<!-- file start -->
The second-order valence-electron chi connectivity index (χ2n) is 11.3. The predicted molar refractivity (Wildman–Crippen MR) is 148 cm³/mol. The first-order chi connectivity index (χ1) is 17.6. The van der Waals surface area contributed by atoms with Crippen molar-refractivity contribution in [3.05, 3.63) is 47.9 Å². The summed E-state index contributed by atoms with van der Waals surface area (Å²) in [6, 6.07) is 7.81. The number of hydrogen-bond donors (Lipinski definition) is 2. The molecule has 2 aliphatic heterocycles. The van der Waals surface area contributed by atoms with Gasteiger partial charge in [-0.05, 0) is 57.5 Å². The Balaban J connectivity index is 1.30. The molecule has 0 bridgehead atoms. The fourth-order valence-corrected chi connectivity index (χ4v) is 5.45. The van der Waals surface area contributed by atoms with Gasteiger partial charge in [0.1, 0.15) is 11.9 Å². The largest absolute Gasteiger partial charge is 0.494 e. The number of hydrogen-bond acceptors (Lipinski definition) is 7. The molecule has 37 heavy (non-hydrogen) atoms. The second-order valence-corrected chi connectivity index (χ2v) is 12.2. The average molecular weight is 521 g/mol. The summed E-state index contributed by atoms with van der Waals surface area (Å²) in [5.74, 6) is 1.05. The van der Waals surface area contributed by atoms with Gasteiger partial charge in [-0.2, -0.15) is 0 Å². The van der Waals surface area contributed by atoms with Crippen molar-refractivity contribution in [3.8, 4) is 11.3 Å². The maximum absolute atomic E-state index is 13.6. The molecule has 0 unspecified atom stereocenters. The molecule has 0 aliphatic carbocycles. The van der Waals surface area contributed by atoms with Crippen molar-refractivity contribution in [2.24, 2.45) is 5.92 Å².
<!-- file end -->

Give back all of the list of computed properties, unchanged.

The second-order valence-electron chi connectivity index (χ2n) is 11.3. The predicted molar refractivity (Wildman–Crippen MR) is 148 cm³/mol. The first-order chi connectivity index (χ1) is 17.6. The van der Waals surface area contributed by atoms with Crippen molar-refractivity contribution in [3.05, 3.63) is 47.9 Å². The summed E-state index contributed by atoms with van der Waals surface area (Å²) in [6, 6.07) is 7.81. The number of hydrogen-bond donors (Lipinski definition) is 2. The molecule has 2 aliphatic heterocycles. The van der Waals surface area contributed by atoms with Gasteiger partial charge in [-0.05, 0) is 57.5 Å². The Balaban J connectivity index is 1.30. The molecule has 0 bridgehead atoms. The fourth-order valence-corrected chi connectivity index (χ4v) is 5.45. The van der Waals surface area contributed by atoms with Gasteiger partial charge in [0.1, 0.15) is 11.9 Å². The largest absolute Gasteiger partial charge is 0.494 e. The number of hydrogen-bond acceptors (Lipinski definition) is 7. The molecule has 37 heavy (non-hydrogen) atoms. The second-order valence-corrected chi connectivity index (χ2v) is 12.2. The average molecular weight is 521 g/mol. The summed E-state index contributed by atoms with van der Waals surface area (Å²) in [5.74, 6) is 1.05. The van der Waals surface area contributed by atoms with Gasteiger partial charge in [-0.2, -0.15) is 0 Å². The van der Waals surface area contributed by atoms with Crippen molar-refractivity contribution in [3.8, 4) is 11.3 Å². The maximum absolute atomic E-state index is 13.6. The molecule has 0 unspecified atom stereocenters. The molecule has 0 aliphatic carbocycles. The van der Waals surface area contributed by atoms with Crippen molar-refractivity contribution in [2.24, 2.45) is 5.92 Å².